They live abroad for varying reasons, but that doesn't stop Canadian expatriates from having a keen interest in the country's politics - and wanting to exercise their voting rights.
In what will come as a shock to a lot of people, some of those who have been out of the country for five years are barred from casting a ballot.
Two Canadians currently living in the United States have served a legal challenge to the federal government through the Ontario Supreme Court. The basis of their claim is that the five-year rule in the Canada Elections Act is arbitrary and unreasonable.
One of those people, Gillian Frank, 33, who works in Brooklyn, N.Y., is completing post-doctoral works in history. He said if he could find a suitable position he would return to Canada with his family.
Jaimie Duong, 28, living in Ithaca, N.Y., said he moved only to find work but retains close ties with his native country. He said he was shocked to find out during the last election that he was ineligible to vote because of the rule.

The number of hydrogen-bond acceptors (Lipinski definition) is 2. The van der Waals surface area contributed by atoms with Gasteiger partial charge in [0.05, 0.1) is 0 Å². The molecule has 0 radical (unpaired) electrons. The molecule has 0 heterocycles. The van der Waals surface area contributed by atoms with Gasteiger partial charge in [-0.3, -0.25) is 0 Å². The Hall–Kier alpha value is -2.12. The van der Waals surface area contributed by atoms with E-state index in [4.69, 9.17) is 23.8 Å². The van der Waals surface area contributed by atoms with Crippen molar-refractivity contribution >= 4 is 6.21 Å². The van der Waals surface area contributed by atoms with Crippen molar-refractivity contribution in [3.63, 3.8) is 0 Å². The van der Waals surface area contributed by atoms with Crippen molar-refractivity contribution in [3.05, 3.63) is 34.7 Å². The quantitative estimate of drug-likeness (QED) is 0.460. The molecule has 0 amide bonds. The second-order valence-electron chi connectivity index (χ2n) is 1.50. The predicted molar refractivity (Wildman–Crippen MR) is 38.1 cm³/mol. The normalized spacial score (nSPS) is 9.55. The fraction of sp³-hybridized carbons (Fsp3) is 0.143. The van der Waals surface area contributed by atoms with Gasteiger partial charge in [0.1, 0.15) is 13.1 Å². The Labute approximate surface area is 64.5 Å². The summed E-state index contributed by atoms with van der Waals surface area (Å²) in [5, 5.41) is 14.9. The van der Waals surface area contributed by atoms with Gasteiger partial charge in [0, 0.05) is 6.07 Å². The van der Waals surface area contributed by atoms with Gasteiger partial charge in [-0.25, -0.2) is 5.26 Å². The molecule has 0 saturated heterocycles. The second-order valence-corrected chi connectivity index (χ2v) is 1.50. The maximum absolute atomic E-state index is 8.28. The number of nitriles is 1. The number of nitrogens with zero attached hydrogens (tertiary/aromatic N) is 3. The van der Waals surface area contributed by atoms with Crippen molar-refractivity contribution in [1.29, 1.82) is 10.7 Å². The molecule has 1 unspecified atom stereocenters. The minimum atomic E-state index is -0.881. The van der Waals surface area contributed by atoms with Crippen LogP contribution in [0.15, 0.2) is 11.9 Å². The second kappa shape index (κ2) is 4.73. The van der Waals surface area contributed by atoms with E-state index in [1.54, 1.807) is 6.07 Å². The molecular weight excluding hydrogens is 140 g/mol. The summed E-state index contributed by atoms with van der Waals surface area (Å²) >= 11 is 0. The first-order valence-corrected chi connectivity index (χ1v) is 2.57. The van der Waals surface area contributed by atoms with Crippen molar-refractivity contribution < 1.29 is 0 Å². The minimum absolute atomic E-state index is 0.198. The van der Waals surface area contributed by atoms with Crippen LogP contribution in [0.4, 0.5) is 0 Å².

Although it wasn't enforced until 2007, the law was adopted in 1993 with proponents questioning the strength of ex-pats' ties to their homeland and how up to date they might be on Canadian issues.
As to the latter concern, the very fact that these people are passionate about their right to vote suggests they are keeping themselves informed on domestic politics.
But in general, at a time when fewer and fewer people are turning out at the polls, should we really be putting hurdles in the way of those who do maintain a keen interest?
Former chief electoral officer Jean-Pierre Kingsley, who backs this charter challenge, notes that Canadians living abroad pay about $6 billion in income tax. They're stakeholders.
In addition, Canada tries to attract immigrants with certain skills and credentials. People who have taken the initiative to travel as a means to broaden opportunities are those we would hope to welcome back one day.